Listen to the Recess! Clip
Enough is Enough Transcript
For the record, there were no computers when I was in elementary or middle school. In high school, my graphic arts teacher, Mr. Steinmetz, introduced us to the magic of the TRS 80. My father was the proud owner of one of the first Macintosh computers but with only 64k, it couldn’t save a document that was longer than seven pages!
Did my lack of early exposure to computers stunt my ability to function in this new high-tech world? Absolutely not. In fact every aspect of this technological revolution has been imagined, designed, and engineered by people who were not introduced to a keyboard and mouse at the age of 9 months!
These days, there is great pressure on parents to get their young children in front of the computer. Software manufacturers have created programs for babies and toddlers. Some experts say that every three-year-old should be able to work a mouse.
In her 1999 book, Failure to Connect, , longtime educator Jean Healy cautions against overexposing our children to computers. And Healy really likes computers; she was an early advocate of technology in the classroom. But in subsequent years, Healy ‘s research has demonstrated that excessive computer use before the age of 7 can be detrimental to a child’s development.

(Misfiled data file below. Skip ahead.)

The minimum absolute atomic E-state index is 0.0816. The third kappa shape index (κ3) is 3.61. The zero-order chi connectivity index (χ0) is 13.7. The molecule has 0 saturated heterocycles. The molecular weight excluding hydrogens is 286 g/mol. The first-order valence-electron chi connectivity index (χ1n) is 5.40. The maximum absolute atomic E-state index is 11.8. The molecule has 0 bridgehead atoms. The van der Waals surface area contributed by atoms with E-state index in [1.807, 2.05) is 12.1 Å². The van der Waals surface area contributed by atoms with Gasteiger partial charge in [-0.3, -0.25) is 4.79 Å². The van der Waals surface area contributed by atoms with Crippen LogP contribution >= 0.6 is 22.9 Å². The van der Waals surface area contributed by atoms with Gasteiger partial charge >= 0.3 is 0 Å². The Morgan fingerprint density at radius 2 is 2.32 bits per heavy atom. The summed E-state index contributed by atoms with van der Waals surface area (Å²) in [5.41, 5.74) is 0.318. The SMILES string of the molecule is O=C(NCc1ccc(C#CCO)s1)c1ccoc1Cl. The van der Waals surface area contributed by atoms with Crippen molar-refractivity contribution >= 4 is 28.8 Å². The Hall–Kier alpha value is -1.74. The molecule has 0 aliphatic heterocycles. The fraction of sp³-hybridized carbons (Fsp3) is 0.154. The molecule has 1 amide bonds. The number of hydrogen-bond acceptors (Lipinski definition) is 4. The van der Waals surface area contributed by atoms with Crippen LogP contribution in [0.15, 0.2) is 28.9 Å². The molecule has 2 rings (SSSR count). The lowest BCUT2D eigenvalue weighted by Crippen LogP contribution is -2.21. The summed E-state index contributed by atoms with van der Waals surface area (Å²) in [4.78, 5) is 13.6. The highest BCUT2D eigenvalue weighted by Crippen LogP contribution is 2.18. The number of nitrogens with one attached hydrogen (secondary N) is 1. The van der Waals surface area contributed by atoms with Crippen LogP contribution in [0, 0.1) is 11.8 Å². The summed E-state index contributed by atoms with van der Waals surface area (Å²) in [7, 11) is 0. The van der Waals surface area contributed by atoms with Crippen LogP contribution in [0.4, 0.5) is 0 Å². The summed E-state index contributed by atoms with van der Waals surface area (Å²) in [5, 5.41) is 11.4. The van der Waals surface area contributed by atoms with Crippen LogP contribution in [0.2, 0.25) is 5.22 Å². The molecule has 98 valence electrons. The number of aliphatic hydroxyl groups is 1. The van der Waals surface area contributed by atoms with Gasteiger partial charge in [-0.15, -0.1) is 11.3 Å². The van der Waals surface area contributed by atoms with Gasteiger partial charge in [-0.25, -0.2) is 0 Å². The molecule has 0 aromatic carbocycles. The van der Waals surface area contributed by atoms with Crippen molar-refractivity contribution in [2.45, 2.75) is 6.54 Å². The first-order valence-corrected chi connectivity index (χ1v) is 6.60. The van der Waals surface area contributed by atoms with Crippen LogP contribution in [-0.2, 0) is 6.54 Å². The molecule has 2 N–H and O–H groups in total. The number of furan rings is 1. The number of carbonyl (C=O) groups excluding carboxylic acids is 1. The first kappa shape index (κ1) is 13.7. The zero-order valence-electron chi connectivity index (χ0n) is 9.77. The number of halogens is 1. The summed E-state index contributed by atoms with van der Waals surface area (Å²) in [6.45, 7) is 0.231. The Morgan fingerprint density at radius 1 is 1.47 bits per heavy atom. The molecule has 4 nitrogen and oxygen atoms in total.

Studies show that computer programs, even the educational ones, often overstimulate children, and teach them to expect immediate gratification. But perhaps most distressing is the idea that very young children who spend too much time looking at a two-dimensional screen and not enough time interacting with the three-dimensional world lose their sense of creativity (or creative play?).
Computer software, unlike a child’s imagination, is static. There are only so many possibilities. Click on the picture of the empty flowerpot, and an animated daisy pops up. That’s neat, but I’d like to see that flowerpot worn as a hat, or flipped over and used as a step to see out of that window.
When it comes to kids and computers, it’s important to exercise common sense and set limits. It’s also important to know when to have children turn off the computer and take a walk, or play with some blocks…or just read a book.